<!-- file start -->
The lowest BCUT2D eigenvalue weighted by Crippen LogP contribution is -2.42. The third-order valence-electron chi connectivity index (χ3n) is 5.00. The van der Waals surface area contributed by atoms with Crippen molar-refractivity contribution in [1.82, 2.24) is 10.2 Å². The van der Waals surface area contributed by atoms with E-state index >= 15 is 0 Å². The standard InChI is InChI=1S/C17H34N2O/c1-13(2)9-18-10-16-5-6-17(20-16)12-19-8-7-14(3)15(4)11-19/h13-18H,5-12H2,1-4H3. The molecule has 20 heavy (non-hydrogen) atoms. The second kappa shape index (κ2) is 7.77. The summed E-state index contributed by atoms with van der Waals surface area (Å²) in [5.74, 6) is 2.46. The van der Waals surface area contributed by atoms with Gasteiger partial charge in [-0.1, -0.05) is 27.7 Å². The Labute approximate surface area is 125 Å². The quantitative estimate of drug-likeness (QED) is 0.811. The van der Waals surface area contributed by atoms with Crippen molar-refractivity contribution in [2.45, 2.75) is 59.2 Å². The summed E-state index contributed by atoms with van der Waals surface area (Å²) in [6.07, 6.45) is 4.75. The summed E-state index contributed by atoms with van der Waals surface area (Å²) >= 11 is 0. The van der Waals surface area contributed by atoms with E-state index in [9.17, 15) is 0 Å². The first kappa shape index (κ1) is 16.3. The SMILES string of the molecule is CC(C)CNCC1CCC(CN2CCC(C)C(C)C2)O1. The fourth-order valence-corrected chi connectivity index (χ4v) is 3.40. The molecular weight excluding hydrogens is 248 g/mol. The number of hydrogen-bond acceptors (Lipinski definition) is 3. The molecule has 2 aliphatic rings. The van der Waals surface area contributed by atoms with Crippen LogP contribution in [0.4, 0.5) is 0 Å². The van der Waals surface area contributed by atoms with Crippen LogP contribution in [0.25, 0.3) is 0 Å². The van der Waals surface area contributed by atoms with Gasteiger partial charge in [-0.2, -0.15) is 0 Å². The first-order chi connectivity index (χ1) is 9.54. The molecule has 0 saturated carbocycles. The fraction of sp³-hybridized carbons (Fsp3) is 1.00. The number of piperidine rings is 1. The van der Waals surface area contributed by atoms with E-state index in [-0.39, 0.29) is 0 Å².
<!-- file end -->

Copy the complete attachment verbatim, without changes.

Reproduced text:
The lowest BCUT2D eigenvalue weighted by Crippen LogP contribution is -2.42. The third-order valence-electron chi connectivity index (χ3n) is 5.00. The van der Waals surface area contributed by atoms with Crippen molar-refractivity contribution in [1.82, 2.24) is 10.2 Å². The van der Waals surface area contributed by atoms with E-state index >= 15 is 0 Å². The standard InChI is InChI=1S/C17H34N2O/c1-13(2)9-18-10-16-5-6-17(20-16)12-19-8-7-14(3)15(4)11-19/h13-18H,5-12H2,1-4H3. The molecule has 20 heavy (non-hydrogen) atoms. The second kappa shape index (κ2) is 7.77. The summed E-state index contributed by atoms with van der Waals surface area (Å²) in [5.74, 6) is 2.46. The van der Waals surface area contributed by atoms with Gasteiger partial charge in [-0.1, -0.05) is 27.7 Å². The Labute approximate surface area is 125 Å². The quantitative estimate of drug-likeness (QED) is 0.811. The van der Waals surface area contributed by atoms with Crippen molar-refractivity contribution in [2.45, 2.75) is 59.2 Å². The summed E-state index contributed by atoms with van der Waals surface area (Å²) in [6.07, 6.45) is 4.75. The summed E-state index contributed by atoms with van der Waals surface area (Å²) >= 11 is 0. The van der Waals surface area contributed by atoms with E-state index in [9.17, 15) is 0 Å². The first kappa shape index (κ1) is 16.3. The SMILES string of the molecule is CC(C)CNCC1CCC(CN2CCC(C)C(C)C2)O1. The fourth-order valence-corrected chi connectivity index (χ4v) is 3.40. The molecular weight excluding hydrogens is 248 g/mol. The number of hydrogen-bond acceptors (Lipinski definition) is 3. The molecule has 2 aliphatic rings. The van der Waals surface area contributed by atoms with Crippen LogP contribution in [0.4, 0.5) is 0 Å². The van der Waals surface area contributed by atoms with Crippen LogP contribution in [0.25, 0.3) is 0 Å². The van der Waals surface area contributed by atoms with Gasteiger partial charge in [-0.2, -0.15) is 0 Å². The first-order chi connectivity index (χ1) is 9.54. The molecule has 0 saturated carbocycles. The fraction of sp³-hybridized carbons (Fsp3) is 1.00. The number of piperidine rings is 1. The van der Waals surface area contributed by atoms with E-state index in [-0.39, 0.29) is 0 Å².